Hoover Dam - The Traveller


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Monday, September 14, 2015

Hoover Dam


Hoover Dam – Remarkable Structure in Modern History

Hoover Dam, one of the most remarkable structures in modern history, once known as Boulder Dam is a concrete arch-gravity dam in the Black Canyon of Colorado River. This is on the border between the U.S. states of Arizona and Nevada and was built between 1931 and 1936 at the time of the Great Depression.

In early 20th century, the U.S. Bureau of Reclamation formulated plans for a huge dam on the Arizona-Nevada border to control the Colorado River and to provide water as well as hydroelectric power to the developing Southwest area.

Construction of the same was an immense challenge with the crew getting bored with carbon monoxide choked tunnels and dangling from heights of 800 feet in order to clear canyon walls.

 The largest dam in the world during its time of completion in 1935, this National Historic Landmark tends to store up to 9.2 trillion gallons of water which is equal to two years of the river’s annual flow, in Lake Mead in order to irrigate 2 million acres of land as well as serves as the most famous tourist attraction. The view from the dam provides a spectacular look at Lake Mead, the country’s largest man made reservoir.

Dedicated By President Franklin D. Roosevelt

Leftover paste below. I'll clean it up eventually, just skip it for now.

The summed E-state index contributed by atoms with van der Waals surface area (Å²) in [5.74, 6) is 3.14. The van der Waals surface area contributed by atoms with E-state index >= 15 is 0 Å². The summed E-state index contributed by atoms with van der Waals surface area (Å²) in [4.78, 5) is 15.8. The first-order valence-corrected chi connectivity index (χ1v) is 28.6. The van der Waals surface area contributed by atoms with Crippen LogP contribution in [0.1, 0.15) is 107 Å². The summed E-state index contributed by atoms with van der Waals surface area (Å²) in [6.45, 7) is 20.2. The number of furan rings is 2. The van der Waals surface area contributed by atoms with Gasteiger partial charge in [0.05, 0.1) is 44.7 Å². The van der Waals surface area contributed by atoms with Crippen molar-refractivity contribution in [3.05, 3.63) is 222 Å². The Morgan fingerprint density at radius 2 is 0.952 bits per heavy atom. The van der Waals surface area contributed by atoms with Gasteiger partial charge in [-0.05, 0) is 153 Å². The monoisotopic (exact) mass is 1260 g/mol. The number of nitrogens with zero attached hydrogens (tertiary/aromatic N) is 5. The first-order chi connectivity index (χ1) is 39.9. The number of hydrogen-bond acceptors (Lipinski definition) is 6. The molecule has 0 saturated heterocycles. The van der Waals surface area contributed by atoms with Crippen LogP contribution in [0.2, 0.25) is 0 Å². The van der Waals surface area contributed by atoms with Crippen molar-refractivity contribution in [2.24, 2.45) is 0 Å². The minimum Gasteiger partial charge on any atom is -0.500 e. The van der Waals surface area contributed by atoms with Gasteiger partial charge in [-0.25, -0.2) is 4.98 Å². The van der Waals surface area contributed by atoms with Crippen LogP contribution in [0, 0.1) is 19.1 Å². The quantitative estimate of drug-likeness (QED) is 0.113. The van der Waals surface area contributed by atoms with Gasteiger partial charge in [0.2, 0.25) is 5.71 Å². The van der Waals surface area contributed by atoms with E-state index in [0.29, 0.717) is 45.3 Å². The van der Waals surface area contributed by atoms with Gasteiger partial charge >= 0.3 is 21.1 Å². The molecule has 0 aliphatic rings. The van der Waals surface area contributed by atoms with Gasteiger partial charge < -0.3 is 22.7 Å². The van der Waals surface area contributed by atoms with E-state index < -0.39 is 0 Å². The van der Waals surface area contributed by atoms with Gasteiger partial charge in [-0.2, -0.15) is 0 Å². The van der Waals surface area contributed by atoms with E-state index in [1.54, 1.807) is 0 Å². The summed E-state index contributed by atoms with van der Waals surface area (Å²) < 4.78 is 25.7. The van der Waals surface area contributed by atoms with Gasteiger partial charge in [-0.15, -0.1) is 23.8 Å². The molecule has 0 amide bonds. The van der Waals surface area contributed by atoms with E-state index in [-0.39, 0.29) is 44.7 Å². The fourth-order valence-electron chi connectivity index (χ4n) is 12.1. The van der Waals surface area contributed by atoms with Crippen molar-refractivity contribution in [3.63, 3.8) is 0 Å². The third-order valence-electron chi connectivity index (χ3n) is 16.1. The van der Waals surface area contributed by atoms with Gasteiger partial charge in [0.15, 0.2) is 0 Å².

It had been dedicated by President Franklin D. Roosevelt on September 39, 1935. The construction of the dam was the consequence of a huge effort involving thousands of worker which cost over one hundred lives and the dam was eventually named after President Herbert Hoover.

This Hoover dam of 1244 feet length, 660 feet thick and 726 feet high concrete behemoth tends to hold back so much water that it deformed the earth’s crust causing 600 small earthquakes in the decade after it was constructed.

More than 100 workers had died constructing the Hoover Dam and according to legends, some of them seemed to be buried within its concrete cover-up. Out of those, 96 have been identified as official `industrial victims’, enabling the families of the victim to obtain compensation for the same. Those that were not included in the 96 were the individuals who had died from pneumonia, a diagnosis which is believed to be a cover for exposure to high levels of carbon monoxide.

Six Companies – Body Governing Huge Construction

Those who had perished due to pneumonia often seemed to work with gasoline powered equipment in a 140 degree F, in poorly ventilated space. On claiming pneumonia as the cause of death enabled Six Companies, the body governing this huge construction undertaking to follow a loophole preventing the payment of death benefits to families and surprisingly no one had died of pneumonia during that period.

Massive seven foot deep and seven foot wide buckets were used to pour concrete into square and rectangular forms ranging from 25 by 25 feet to 25 by 60 feet, to build the dam.

Based on the square footage of the block required, the concrete level would rise to around two to six inches after each pouring of the concrete which made it quite difficult to lose a worker in a small increase in depth.

 Falling into the concrete could have become a problem but the workers were quickly extracted before the concrete would get hardened up.

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